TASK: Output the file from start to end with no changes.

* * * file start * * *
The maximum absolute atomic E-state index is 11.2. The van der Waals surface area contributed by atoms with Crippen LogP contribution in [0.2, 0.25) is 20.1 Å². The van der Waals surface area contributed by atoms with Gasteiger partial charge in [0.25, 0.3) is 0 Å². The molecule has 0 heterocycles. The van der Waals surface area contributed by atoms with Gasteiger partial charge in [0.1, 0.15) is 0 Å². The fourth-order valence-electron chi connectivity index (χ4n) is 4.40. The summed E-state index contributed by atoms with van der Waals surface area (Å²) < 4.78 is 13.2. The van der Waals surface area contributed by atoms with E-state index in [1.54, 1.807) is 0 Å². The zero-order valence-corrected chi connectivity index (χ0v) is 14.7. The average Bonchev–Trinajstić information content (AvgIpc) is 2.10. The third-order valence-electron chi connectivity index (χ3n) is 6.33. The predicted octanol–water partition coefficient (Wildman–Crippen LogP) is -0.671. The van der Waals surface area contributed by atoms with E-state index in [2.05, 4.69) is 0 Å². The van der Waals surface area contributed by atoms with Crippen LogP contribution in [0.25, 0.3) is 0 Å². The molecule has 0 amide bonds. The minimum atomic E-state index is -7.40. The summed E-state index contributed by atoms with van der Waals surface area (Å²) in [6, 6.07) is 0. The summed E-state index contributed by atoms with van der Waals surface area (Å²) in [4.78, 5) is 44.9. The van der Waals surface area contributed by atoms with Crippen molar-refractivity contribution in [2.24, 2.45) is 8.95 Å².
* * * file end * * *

The maximum absolute atomic E-state index is 11.2. The van der Waals surface area contributed by atoms with Crippen LogP contribution in [0.2, 0.25) is 20.1 Å². The van der Waals surface area contributed by atoms with Gasteiger partial charge in [0.25, 0.3) is 0 Å². The molecule has 0 heterocycles. The van der Waals surface area contributed by atoms with Gasteiger partial charge in [0.1, 0.15) is 0 Å². The fourth-order valence-electron chi connectivity index (χ4n) is 4.40. The summed E-state index contributed by atoms with van der Waals surface area (Å²) < 4.78 is 13.2. The van der Waals surface area contributed by atoms with E-state index in [1.54, 1.807) is 0 Å². The zero-order valence-corrected chi connectivity index (χ0v) is 14.7. The average Bonchev–Trinajstić information content (AvgIpc) is 2.10. The third-order valence-electron chi connectivity index (χ3n) is 6.33. The predicted octanol–water partition coefficient (Wildman–Crippen LogP) is -0.671. The van der Waals surface area contributed by atoms with E-state index in [2.05, 4.69) is 0 Å². The van der Waals surface area contributed by atoms with Crippen LogP contribution in [0.25, 0.3) is 0 Å². The molecule has 0 amide bonds. The minimum atomic E-state index is -7.40. The summed E-state index contributed by atoms with van der Waals surface area (Å²) in [6, 6.07) is 0. The summed E-state index contributed by atoms with van der Waals surface area (Å²) in [4.78, 5) is 44.9. The van der Waals surface area contributed by atoms with Crippen molar-refractivity contribution in [2.24, 2.45) is 8.95 Å².